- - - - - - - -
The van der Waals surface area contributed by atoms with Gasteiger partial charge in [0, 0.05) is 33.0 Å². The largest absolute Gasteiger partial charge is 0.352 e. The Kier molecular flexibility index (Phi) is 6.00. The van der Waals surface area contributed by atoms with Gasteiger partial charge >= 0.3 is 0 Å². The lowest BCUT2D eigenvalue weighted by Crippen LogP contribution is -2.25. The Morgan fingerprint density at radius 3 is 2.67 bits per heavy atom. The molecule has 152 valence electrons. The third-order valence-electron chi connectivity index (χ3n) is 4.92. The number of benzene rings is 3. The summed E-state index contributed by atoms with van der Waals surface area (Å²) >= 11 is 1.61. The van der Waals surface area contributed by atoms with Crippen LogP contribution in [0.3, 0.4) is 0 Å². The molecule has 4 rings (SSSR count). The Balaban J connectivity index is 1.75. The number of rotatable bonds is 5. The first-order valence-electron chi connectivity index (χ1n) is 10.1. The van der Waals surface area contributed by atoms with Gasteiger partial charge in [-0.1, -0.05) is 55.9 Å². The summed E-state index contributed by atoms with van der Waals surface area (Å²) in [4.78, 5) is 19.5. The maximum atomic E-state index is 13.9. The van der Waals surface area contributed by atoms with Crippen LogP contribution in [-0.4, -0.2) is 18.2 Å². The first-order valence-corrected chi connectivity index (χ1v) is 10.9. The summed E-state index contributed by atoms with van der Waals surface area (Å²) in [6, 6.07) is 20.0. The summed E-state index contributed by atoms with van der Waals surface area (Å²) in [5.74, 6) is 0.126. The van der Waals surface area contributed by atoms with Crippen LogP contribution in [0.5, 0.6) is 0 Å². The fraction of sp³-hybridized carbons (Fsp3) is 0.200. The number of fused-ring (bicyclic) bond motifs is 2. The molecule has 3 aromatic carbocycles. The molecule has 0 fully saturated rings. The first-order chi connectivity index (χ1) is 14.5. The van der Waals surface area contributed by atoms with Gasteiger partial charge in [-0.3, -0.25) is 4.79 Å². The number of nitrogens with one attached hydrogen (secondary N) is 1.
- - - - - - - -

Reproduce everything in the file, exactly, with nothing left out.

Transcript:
The van der Waals surface area contributed by atoms with Gasteiger partial charge in [0, 0.05) is 33.0 Å². The largest absolute Gasteiger partial charge is 0.352 e. The Kier molecular flexibility index (Phi) is 6.00. The van der Waals surface area contributed by atoms with Gasteiger partial charge >= 0.3 is 0 Å². The lowest BCUT2D eigenvalue weighted by Crippen LogP contribution is -2.25. The Morgan fingerprint density at radius 3 is 2.67 bits per heavy atom. The molecule has 152 valence electrons. The third-order valence-electron chi connectivity index (χ3n) is 4.92. The number of benzene rings is 3. The summed E-state index contributed by atoms with van der Waals surface area (Å²) >= 11 is 1.61. The van der Waals surface area contributed by atoms with Crippen LogP contribution in [0.3, 0.4) is 0 Å². The molecule has 4 rings (SSSR count). The Balaban J connectivity index is 1.75. The number of rotatable bonds is 5. The first-order valence-electron chi connectivity index (χ1n) is 10.1. The van der Waals surface area contributed by atoms with Gasteiger partial charge in [-0.1, -0.05) is 55.9 Å². The summed E-state index contributed by atoms with van der Waals surface area (Å²) in [4.78, 5) is 19.5. The maximum atomic E-state index is 13.9. The van der Waals surface area contributed by atoms with Crippen LogP contribution in [-0.4, -0.2) is 18.2 Å². The first-order valence-corrected chi connectivity index (χ1v) is 10.9. The summed E-state index contributed by atoms with van der Waals surface area (Å²) in [6, 6.07) is 20.0. The summed E-state index contributed by atoms with van der Waals surface area (Å²) in [5.74, 6) is 0.126. The van der Waals surface area contributed by atoms with Crippen LogP contribution in [0.5, 0.6) is 0 Å². The fraction of sp³-hybridized carbons (Fsp3) is 0.200. The number of fused-ring (bicyclic) bond motifs is 2. The molecule has 3 aromatic carbocycles. The molecule has 0 fully saturated rings. The first-order chi connectivity index (χ1) is 14.5. The van der Waals surface area contributed by atoms with Gasteiger partial charge in [-0.3, -0.25) is 4.79 Å². The number of nitrogens with one attached hydrogen (secondary N) is 1.